There are two science stories which promise to change the world irrevocably. What’s interesting is that they contradict each other. The first is the optimistic one. We hear less of this since the dotcom crash, but it is still true that medicine and computer technology are advancing in the most extraordinary ways. The big drug companies worry that better knowledge of the genome will wipe their profits out since patients will know in advance whether a particular drug will work on them. Stem cell research and related matters will allow us to grow spare parts. Pills that might delay the onset of Alzheimer’s look perfectly credible. In rich countries we have just about emliminated mortality at the beginning of life. It’s not beyond imagination that we might eliminate it at the end of normal life too. So that’s one story, and it’s mind-boggling.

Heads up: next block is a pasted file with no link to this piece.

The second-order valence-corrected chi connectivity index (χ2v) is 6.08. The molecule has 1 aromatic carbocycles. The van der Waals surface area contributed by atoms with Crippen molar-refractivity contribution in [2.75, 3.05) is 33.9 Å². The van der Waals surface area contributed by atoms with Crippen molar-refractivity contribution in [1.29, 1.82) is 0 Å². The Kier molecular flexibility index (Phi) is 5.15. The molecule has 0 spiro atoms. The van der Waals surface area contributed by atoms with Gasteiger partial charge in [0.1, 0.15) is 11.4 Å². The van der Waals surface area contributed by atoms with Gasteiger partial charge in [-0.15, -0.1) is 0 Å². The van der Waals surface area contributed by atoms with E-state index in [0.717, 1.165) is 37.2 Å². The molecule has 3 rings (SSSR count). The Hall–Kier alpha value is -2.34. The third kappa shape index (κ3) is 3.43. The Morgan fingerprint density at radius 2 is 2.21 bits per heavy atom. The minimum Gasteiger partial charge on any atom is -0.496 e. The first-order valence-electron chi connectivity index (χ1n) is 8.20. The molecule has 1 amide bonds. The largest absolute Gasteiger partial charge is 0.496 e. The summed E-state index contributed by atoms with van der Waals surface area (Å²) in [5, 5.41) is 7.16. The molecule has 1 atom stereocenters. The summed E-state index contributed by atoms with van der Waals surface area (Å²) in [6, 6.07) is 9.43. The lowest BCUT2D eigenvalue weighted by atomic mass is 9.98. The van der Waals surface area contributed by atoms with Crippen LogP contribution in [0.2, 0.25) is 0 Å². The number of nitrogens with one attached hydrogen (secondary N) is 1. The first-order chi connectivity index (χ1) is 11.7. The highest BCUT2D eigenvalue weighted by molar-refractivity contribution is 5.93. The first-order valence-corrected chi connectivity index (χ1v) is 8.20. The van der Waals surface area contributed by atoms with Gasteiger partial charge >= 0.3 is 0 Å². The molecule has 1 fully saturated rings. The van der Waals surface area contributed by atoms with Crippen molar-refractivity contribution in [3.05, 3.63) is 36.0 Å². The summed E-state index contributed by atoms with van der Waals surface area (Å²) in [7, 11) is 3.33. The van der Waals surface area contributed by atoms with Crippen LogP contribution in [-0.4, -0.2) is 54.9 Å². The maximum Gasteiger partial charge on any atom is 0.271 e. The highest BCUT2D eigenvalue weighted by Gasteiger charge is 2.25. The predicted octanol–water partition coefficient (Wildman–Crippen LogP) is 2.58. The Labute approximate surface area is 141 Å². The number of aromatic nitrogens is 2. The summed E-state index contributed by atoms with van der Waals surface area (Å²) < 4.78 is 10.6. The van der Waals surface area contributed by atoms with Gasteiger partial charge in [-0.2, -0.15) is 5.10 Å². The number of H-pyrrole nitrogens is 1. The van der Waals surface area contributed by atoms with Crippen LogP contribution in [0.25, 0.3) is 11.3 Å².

But at the same time, there is a narrative just as huge and just as difficult to grasp in its details, coming out of other sciences. The end of oil; the threat of global warming; the fear of pandemics and of nuclear war. All these stories, too, require a scientific understanding of the world to appear in their proper horror.
I know that one might, in theory, have both. The Black Death killed a third of the population of Europe, but it did not kill off the continent’s energy and may even have released quite a lot of it. There has to be a mortality beyond which a population is finally defeated — look at the American Indians — but perhaps it needs to be more than 50%. so the earth, and the human species, could probably survive a pretty large die-off.
What seems to alter that balance, though, are nukes. It’s very hard to imagine that we’re gong to get through this century without some of those weapons being used somewhere — North Korea, anyone? And once that starts, all bets are off, and the wise man starts making himself useful to the cockroaches.
fn1. understanding is not the right word here